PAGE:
Las Vegas Centennial Commission marker reads:
With the start of the Hoover Dam project in 1931, Las Vegas began to spread out in all directions. The area around the high school emerged as a significant residential neighborhood. Most of the single-family residences were built between 1928 and the beginning of World War II. The houses featured many different architectural styles, notable Tudor revival, Mission and Ranch. Many of the city's prominent citizens lived in the neighborhood in the 1930s. Starting in the 1980s, many homes were converted to professional offices, while maintaining their architectural and historic character. Although most of the families are gone, the flavor of the neighborhood is very similar to what it was when it began.
Nevada Historical Marker 190 reads:
Charles “Pop” Squires, often referred to as “the Father of Las Vegas,” lived at this location [408 South 7th Street], with his wife Delphine, from 1931 until his death in 1958.
Squires first arrived in the Las Vegas Valley in February 1905. He and his partners established a lumberyard, a tent hotel, a real estate firm, and the First State Bank. In March 1906, “Pop” assisted in the formation of the Consolidated Power & Telephone Company, bringing electricity and phone service to the new town.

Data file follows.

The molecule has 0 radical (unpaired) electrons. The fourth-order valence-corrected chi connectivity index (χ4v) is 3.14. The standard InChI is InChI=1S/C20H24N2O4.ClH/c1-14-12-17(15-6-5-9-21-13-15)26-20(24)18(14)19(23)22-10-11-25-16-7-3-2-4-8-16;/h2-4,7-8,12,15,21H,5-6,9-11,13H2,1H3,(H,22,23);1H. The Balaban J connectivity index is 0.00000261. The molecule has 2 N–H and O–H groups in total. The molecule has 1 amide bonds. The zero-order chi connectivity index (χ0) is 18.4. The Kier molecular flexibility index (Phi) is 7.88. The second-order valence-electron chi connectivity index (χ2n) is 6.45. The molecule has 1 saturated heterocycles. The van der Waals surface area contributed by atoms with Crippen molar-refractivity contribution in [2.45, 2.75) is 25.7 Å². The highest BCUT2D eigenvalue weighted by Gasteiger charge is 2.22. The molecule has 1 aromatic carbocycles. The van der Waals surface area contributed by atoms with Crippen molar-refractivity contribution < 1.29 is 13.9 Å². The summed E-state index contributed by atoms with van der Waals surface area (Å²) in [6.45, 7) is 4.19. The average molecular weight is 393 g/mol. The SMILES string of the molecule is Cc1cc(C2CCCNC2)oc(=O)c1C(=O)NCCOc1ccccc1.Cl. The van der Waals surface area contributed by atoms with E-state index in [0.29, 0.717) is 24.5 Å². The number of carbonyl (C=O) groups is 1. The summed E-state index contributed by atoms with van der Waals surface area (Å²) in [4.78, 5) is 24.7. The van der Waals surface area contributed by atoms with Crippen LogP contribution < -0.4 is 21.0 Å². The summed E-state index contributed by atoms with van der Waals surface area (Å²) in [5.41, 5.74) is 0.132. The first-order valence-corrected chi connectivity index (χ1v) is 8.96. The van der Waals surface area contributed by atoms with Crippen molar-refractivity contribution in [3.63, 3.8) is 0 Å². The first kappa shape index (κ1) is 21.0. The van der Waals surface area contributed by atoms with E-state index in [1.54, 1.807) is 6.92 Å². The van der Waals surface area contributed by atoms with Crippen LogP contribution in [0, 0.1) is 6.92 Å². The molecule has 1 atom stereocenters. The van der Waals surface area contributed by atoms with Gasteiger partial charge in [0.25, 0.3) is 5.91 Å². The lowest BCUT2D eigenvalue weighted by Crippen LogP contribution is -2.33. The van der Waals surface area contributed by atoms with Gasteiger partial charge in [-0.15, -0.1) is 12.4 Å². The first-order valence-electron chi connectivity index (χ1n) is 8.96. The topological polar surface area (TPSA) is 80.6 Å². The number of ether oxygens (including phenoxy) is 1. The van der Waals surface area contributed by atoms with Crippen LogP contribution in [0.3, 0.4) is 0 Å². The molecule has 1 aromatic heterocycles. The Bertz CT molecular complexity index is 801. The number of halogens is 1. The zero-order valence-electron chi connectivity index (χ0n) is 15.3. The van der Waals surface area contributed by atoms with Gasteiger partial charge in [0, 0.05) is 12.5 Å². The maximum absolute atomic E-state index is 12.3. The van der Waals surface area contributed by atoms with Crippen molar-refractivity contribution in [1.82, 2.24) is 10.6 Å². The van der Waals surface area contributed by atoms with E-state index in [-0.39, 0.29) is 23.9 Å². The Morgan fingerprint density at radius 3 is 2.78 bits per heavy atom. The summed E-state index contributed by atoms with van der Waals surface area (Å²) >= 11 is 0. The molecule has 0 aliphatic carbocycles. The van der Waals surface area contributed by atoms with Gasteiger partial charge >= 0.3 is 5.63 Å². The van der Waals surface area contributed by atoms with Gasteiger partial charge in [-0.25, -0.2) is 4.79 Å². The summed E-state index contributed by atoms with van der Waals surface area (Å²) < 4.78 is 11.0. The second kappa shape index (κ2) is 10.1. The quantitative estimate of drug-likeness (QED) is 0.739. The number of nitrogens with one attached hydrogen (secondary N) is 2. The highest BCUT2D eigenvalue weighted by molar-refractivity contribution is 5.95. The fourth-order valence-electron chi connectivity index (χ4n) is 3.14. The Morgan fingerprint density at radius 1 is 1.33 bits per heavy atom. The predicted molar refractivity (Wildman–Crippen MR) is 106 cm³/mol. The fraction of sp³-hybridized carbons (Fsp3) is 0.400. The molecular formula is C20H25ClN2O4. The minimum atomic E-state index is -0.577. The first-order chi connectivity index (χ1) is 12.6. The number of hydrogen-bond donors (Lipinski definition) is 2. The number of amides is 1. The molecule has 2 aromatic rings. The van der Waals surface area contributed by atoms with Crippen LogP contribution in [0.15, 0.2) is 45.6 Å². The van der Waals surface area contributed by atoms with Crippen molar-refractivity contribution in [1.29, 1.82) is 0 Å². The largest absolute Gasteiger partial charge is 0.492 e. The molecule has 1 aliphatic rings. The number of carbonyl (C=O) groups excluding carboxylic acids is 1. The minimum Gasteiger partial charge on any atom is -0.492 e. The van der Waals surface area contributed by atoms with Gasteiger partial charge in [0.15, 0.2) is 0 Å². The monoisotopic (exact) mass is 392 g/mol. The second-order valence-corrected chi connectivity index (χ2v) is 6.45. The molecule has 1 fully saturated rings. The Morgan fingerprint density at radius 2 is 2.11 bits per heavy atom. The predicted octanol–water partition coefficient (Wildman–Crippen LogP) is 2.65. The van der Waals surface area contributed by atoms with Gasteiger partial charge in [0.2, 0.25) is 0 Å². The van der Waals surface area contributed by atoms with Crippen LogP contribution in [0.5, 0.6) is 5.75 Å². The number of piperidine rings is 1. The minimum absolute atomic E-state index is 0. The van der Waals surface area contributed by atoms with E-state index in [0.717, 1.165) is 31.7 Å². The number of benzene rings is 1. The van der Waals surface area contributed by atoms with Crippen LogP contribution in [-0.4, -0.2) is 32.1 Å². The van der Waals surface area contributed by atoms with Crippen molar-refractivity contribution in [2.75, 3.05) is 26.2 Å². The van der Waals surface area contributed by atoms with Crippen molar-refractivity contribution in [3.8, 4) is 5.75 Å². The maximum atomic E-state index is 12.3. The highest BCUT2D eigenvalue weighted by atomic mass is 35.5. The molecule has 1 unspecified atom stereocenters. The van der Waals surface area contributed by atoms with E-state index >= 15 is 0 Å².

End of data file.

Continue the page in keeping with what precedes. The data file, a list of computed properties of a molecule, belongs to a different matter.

In 1908, Squires and his wife purchased the community’s only newspaper, the Las Vegas Age. Squires campaigned for the creation of Clark County in 1909. He subsequently worked on incorporating Las Vegas into a city. With his wife and the voice of their newspaper, the couple became advocates for women’s suffrage. As a member of the League of the Southwest and the Colorado River Commission, Squires helped advance plans that eventually led to the construction of Hoover Dam.
Upon “Pop’s” passing, Las Vegas Sun reporter Bob Faiss wrote, “It seems strange that Las Vegas, a modern boomtown … should owe so much to the foresight of one man. But there is little we have today that wasn’t given an initial shove by ‘Pop’ Squires.”
Historic Las Vegas neighborhood dating back to the 1920s.
Listed on the National Register of Historic Places in 1991.
Listed as a U.S Historic District.
Roughly bounded by: East Bridger Avenue, South 9th Street, Gass Avenue, South 6th Street.